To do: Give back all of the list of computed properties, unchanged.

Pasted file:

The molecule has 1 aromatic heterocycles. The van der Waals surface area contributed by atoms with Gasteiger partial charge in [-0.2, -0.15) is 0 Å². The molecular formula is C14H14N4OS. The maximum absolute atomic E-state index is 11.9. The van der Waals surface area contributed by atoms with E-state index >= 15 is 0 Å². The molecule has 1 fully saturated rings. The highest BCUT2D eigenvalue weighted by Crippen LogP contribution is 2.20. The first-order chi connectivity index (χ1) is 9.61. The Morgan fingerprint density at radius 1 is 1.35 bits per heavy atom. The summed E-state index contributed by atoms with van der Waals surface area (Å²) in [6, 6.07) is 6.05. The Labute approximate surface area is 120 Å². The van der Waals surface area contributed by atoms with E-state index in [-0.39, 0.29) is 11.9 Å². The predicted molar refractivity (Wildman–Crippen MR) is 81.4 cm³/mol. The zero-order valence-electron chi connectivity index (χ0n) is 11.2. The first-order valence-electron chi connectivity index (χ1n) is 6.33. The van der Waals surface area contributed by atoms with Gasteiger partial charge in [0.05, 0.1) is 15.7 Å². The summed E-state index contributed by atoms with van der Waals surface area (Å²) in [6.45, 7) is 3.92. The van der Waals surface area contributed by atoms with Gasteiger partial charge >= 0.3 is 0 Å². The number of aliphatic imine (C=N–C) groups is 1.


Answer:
The molecule has 1 aromatic heterocycles. The van der Waals surface area contributed by atoms with Gasteiger partial charge in [-0.2, -0.15) is 0 Å². The molecular formula is C14H14N4OS. The maximum absolute atomic E-state index is 11.9. The van der Waals surface area contributed by atoms with E-state index >= 15 is 0 Å². The molecule has 1 fully saturated rings. The highest BCUT2D eigenvalue weighted by Crippen LogP contribution is 2.20. The first-order chi connectivity index (χ1) is 9.61. The Morgan fingerprint density at radius 1 is 1.35 bits per heavy atom. The summed E-state index contributed by atoms with van der Waals surface area (Å²) in [6, 6.07) is 6.05. The Labute approximate surface area is 120 Å². The van der Waals surface area contributed by atoms with E-state index in [-0.39, 0.29) is 11.9 Å². The predicted molar refractivity (Wildman–Crippen MR) is 81.4 cm³/mol. The zero-order valence-electron chi connectivity index (χ0n) is 11.2. The first-order valence-electron chi connectivity index (χ1n) is 6.33. The van der Waals surface area contributed by atoms with Gasteiger partial charge in [0.05, 0.1) is 15.7 Å². The summed E-state index contributed by atoms with van der Waals surface area (Å²) in [6.45, 7) is 3.92. The van der Waals surface area contributed by atoms with Gasteiger partial charge >= 0.3 is 0 Å². The number of aliphatic imine (C=N–C) groups is 1.